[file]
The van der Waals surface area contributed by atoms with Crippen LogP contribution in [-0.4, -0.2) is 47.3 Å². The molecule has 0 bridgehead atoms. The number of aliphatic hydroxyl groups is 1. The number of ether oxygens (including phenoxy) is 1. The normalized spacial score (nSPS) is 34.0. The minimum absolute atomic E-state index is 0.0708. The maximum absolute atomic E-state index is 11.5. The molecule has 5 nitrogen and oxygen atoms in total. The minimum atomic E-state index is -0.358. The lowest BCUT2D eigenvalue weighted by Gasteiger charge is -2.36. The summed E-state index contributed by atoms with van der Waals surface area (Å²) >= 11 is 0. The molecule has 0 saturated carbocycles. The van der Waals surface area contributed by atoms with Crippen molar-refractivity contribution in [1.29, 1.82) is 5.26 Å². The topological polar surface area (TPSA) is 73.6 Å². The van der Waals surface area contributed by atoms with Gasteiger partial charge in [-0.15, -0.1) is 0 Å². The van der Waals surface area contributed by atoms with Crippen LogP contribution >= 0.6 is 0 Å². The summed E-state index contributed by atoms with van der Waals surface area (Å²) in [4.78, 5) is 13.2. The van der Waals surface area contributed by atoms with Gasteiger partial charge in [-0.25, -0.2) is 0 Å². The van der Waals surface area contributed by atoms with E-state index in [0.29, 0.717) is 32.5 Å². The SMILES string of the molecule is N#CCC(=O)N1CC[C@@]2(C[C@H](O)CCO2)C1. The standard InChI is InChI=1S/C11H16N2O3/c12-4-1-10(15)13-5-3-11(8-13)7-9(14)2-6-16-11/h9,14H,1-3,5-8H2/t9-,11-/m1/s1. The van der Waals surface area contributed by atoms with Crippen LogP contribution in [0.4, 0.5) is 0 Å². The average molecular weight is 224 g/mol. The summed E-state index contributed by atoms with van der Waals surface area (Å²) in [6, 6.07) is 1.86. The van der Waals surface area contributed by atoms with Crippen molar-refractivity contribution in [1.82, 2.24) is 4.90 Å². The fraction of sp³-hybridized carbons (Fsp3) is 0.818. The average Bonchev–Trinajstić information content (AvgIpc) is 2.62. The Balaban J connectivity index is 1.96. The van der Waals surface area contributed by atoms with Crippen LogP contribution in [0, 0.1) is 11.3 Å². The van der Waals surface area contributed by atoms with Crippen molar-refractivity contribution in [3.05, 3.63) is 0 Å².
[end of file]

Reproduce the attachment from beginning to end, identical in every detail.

The van der Waals surface area contributed by atoms with Crippen LogP contribution in [-0.4, -0.2) is 47.3 Å². The molecule has 0 bridgehead atoms. The number of aliphatic hydroxyl groups is 1. The number of ether oxygens (including phenoxy) is 1. The normalized spacial score (nSPS) is 34.0. The minimum absolute atomic E-state index is 0.0708. The maximum absolute atomic E-state index is 11.5. The molecule has 5 nitrogen and oxygen atoms in total. The minimum atomic E-state index is -0.358. The lowest BCUT2D eigenvalue weighted by Gasteiger charge is -2.36. The summed E-state index contributed by atoms with van der Waals surface area (Å²) >= 11 is 0. The molecule has 0 saturated carbocycles. The van der Waals surface area contributed by atoms with Crippen molar-refractivity contribution in [1.29, 1.82) is 5.26 Å². The topological polar surface area (TPSA) is 73.6 Å². The van der Waals surface area contributed by atoms with Gasteiger partial charge in [-0.15, -0.1) is 0 Å². The van der Waals surface area contributed by atoms with Crippen LogP contribution >= 0.6 is 0 Å². The summed E-state index contributed by atoms with van der Waals surface area (Å²) in [4.78, 5) is 13.2. The van der Waals surface area contributed by atoms with Gasteiger partial charge in [-0.25, -0.2) is 0 Å². The van der Waals surface area contributed by atoms with E-state index in [0.29, 0.717) is 32.5 Å². The SMILES string of the molecule is N#CCC(=O)N1CC[C@@]2(C[C@H](O)CCO2)C1. The standard InChI is InChI=1S/C11H16N2O3/c12-4-1-10(15)13-5-3-11(8-13)7-9(14)2-6-16-11/h9,14H,1-3,5-8H2/t9-,11-/m1/s1. The van der Waals surface area contributed by atoms with Crippen LogP contribution in [0.4, 0.5) is 0 Å². The average molecular weight is 224 g/mol. The summed E-state index contributed by atoms with van der Waals surface area (Å²) in [6, 6.07) is 1.86. The van der Waals surface area contributed by atoms with Crippen molar-refractivity contribution in [1.82, 2.24) is 4.90 Å². The fraction of sp³-hybridized carbons (Fsp3) is 0.818. The average Bonchev–Trinajstić information content (AvgIpc) is 2.62. The Balaban J connectivity index is 1.96. The van der Waals surface area contributed by atoms with Crippen LogP contribution in [0, 0.1) is 11.3 Å². The van der Waals surface area contributed by atoms with Crippen molar-refractivity contribution in [3.05, 3.63) is 0 Å².